Maybe it’s time to pack it in

Maybe it's time to pack it in Open letter Craig Tuton, chair of the Yukon Workers' Compensation Health and Safety Board: Craig Tuton you've mentioned the report I wrote for the chamber was "riddled with errors in fact as well I as in methodology." If th

Open letter Craig Tuton, chair of the Yukon Workers’ Compensation Health and Safety Board:

Craig Tuton you’ve mentioned the report I wrote for the chamber was “riddled with errors in fact as well I as in methodology.”

If there are errors in fact, Tuton, they are errors your board provided to the Association of Workers’ Compensation Boards of Canada (AWCBC) because that is where I got the facts.

I only used information your board provided to your national association.

In your comments to both the legislature and to the press you brought forward specific items you stated were incorrect. I would like to respond to some of those points, including:

Â¥ The benefit levels injured workers would receive.

Â¥ The base cost of the system.

First, the Yukon has the highest benefit levels in Canada. While the board maintained a healthy surplus position, it was admirable that injured workers received generous benefits from the surplus.

However, this is no longer the case and, with the pending requirement of the board to follow the new International Financial Reporting Standards, the actuary will be required to ensure the best estimate discount rate assumptions are consistent with the expected performance and future strategies of the investment portfolio.

Assuming a full recovery of the losses sustained in the investment portfolio in 2008, the 2009 five-year average return will be approximately 3.75 per cent. After taking into consideration inflation of two per cent this leaves a real rate of return on the investments of 1.75 per cent.

The actuary will be required to ensure that the current discount-rate assumptions for the calculation of the benefit liability will be in line with the investment return reducing it down from the existing four per cent to approximately 1.75 per cent. This change to the discount rate will force the Yukon WCB to increase the benefit liability by approximately $37.5 million to $152 million so as to ensure that there are sufficient funds available to cover all future cost of existing injured workers.

There is however, as stated by the board, only approximately $120 million in the investment portfolio. The existing compensation system in the Yukon is no longer sustainable without dramatic changes to either the benefits received by injured workers, employers’ assessments paid or both. The longer that decisions are delayed, the worse it could be for both injured workers and the employers.

Yes, by utilizing the BC Act, injured workers would see their benefits reduced from 124.4 per cent of the weekly aggregate wage down to 104 per cent of the wage. This would still be greater than what injured workers are receiving in NWT or Alberta which is 94 per cent and 98 per cent of the aggregate weekly wage. I would personally hate to see injured workers only receive 79 per cent as is the case in Newfoundland Labrador.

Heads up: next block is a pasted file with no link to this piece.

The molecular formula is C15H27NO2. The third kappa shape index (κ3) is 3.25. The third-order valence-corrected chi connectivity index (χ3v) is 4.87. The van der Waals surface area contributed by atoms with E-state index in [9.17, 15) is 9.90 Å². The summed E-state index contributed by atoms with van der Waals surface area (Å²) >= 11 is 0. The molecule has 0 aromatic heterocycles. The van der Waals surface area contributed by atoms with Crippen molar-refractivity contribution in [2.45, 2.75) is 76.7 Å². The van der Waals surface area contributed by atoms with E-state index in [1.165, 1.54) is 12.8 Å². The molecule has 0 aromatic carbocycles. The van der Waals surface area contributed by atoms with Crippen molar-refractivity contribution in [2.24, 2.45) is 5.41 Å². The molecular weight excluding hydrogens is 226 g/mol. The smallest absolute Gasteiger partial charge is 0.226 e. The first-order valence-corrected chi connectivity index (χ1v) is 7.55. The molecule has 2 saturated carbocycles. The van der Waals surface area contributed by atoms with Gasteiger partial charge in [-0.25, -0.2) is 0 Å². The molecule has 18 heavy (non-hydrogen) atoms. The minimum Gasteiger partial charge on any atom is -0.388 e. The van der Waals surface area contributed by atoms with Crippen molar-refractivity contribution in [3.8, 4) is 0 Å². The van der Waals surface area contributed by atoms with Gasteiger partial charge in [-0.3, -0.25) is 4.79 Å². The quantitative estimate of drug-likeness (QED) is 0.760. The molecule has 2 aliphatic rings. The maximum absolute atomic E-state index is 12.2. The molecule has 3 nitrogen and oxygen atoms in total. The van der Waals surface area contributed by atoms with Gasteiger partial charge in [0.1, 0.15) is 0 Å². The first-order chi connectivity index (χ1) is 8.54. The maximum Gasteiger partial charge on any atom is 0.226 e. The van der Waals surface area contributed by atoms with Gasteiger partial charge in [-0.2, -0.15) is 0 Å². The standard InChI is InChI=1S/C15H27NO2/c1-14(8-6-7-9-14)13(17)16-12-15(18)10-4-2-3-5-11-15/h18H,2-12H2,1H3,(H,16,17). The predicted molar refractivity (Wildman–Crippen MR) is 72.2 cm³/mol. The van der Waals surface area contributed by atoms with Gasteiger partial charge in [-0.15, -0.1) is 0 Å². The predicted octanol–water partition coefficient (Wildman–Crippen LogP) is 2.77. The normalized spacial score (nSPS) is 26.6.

Tuton, you can ignore the pending changes, or be forthright about them and provide employers and injured workers with a specific action plan that outlines how you are going to ensure that the compensation system remains viable. I would remind you that you are dealing with employers and injured workers’ money, not the government’s.

Now let us move on to the last issue. Tuton, in the legislature you mentioned; “The base cost of the system here is 35 cents per $100 of payroll. Every other penny is driven by claims costs.”

According to the AWCBC, Administration costs per $100 of Assessable payroll is calculated as the administration costs in thousands of dollars excluding (OHS, workers advocate, appeal tribunal, act review, and prevention) divided by (the assessable payroll for assessable employers in millions of dollars times 100).

For 2008, the board’s total administration costs were $10.65 million and excluding the OHS etc., costs of $3.12 million and the net administration costs were $7.54 million.

Assessable payroll, according to the annual statements, was $814.8 million.

Based on the information from your 2008 annual statements, the administration costs per $100 of assessable payroll when you report it will be 92.5 cents, the highest in Canada.

The AWCBC states the national average is 30 cents per $100 of assessable payroll.

Since the base cost of the system per $100 of payroll is not a recognized measure of the AWCBC, what are you trying to state? Were you expecting us to compare apples to oranges? And if so, what is your motive for creating a new measure instead of using the national standards?

Tuton, there are long-term promises to injured workers and dependents as well as long-term solutions to most problems.

Short-term decisions/solutions may make short-term gains; however, in a long-term system, long-term impacts must be considered. From your recent conduct, it would appear that you have lost your objectivity toward a long-term view of the problems and, as such, maybe you have been the chair to long and it is time for you to step down and allow a person to take over who does not look at short-term gains, but looks at the long-term solutions to the board problems.

Ivan Dechkoff

Whitehorse

See More letters pages 14 and 16 to 21.

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